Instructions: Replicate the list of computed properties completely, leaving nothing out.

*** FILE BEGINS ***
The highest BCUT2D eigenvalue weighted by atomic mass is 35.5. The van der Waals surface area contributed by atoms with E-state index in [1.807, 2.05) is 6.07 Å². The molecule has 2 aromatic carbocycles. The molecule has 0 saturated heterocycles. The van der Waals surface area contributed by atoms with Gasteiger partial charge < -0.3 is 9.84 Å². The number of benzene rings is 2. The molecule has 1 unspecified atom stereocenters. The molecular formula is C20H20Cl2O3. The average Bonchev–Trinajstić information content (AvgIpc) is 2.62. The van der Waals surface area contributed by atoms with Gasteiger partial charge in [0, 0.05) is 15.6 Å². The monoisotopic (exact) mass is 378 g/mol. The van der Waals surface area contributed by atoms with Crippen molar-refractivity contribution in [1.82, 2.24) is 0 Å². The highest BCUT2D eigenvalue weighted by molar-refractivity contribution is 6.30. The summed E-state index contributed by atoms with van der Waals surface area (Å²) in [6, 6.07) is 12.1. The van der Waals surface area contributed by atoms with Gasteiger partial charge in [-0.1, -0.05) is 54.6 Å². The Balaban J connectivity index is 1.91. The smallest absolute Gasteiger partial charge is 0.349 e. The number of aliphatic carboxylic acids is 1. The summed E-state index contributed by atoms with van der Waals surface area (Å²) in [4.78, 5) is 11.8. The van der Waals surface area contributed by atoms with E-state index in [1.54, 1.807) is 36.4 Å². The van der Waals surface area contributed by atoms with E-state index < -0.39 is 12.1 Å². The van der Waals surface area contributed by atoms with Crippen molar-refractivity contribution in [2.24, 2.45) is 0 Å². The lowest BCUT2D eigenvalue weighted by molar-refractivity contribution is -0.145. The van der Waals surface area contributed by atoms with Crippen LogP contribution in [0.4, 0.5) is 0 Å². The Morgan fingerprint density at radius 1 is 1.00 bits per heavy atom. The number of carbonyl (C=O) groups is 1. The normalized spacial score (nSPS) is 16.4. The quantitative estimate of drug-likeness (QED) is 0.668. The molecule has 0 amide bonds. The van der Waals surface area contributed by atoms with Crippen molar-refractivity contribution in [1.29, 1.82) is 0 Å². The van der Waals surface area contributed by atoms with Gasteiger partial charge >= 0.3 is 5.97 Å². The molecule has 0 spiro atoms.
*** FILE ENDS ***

The highest BCUT2D eigenvalue weighted by atomic mass is 35.5. The van der Waals surface area contributed by atoms with E-state index in [1.807, 2.05) is 6.07 Å². The molecule has 2 aromatic carbocycles. The molecule has 0 saturated heterocycles. The van der Waals surface area contributed by atoms with Gasteiger partial charge < -0.3 is 9.84 Å². The number of benzene rings is 2. The molecule has 1 unspecified atom stereocenters. The molecular formula is C20H20Cl2O3. The average Bonchev–Trinajstić information content (AvgIpc) is 2.62. The van der Waals surface area contributed by atoms with Gasteiger partial charge in [0, 0.05) is 15.6 Å². The monoisotopic (exact) mass is 378 g/mol. The van der Waals surface area contributed by atoms with Crippen molar-refractivity contribution in [1.82, 2.24) is 0 Å². The highest BCUT2D eigenvalue weighted by molar-refractivity contribution is 6.30. The summed E-state index contributed by atoms with van der Waals surface area (Å²) in [6, 6.07) is 12.1. The van der Waals surface area contributed by atoms with Gasteiger partial charge in [-0.1, -0.05) is 54.6 Å². The Balaban J connectivity index is 1.91. The smallest absolute Gasteiger partial charge is 0.349 e. The number of aliphatic carboxylic acids is 1. The summed E-state index contributed by atoms with van der Waals surface area (Å²) in [4.78, 5) is 11.8. The van der Waals surface area contributed by atoms with E-state index in [1.54, 1.807) is 36.4 Å². The van der Waals surface area contributed by atoms with E-state index < -0.39 is 12.1 Å². The van der Waals surface area contributed by atoms with Crippen molar-refractivity contribution in [2.24, 2.45) is 0 Å². The lowest BCUT2D eigenvalue weighted by molar-refractivity contribution is -0.145. The van der Waals surface area contributed by atoms with Crippen LogP contribution in [0.4, 0.5) is 0 Å². The Morgan fingerprint density at radius 1 is 1.00 bits per heavy atom. The number of carbonyl (C=O) groups is 1. The normalized spacial score (nSPS) is 16.4. The quantitative estimate of drug-likeness (QED) is 0.668. The molecule has 0 amide bonds. The van der Waals surface area contributed by atoms with Crippen molar-refractivity contribution in [1.29, 1.82) is 0 Å². The van der Waals surface area contributed by atoms with Gasteiger partial charge >= 0.3 is 5.97 Å². The molecule has 0 spiro atoms.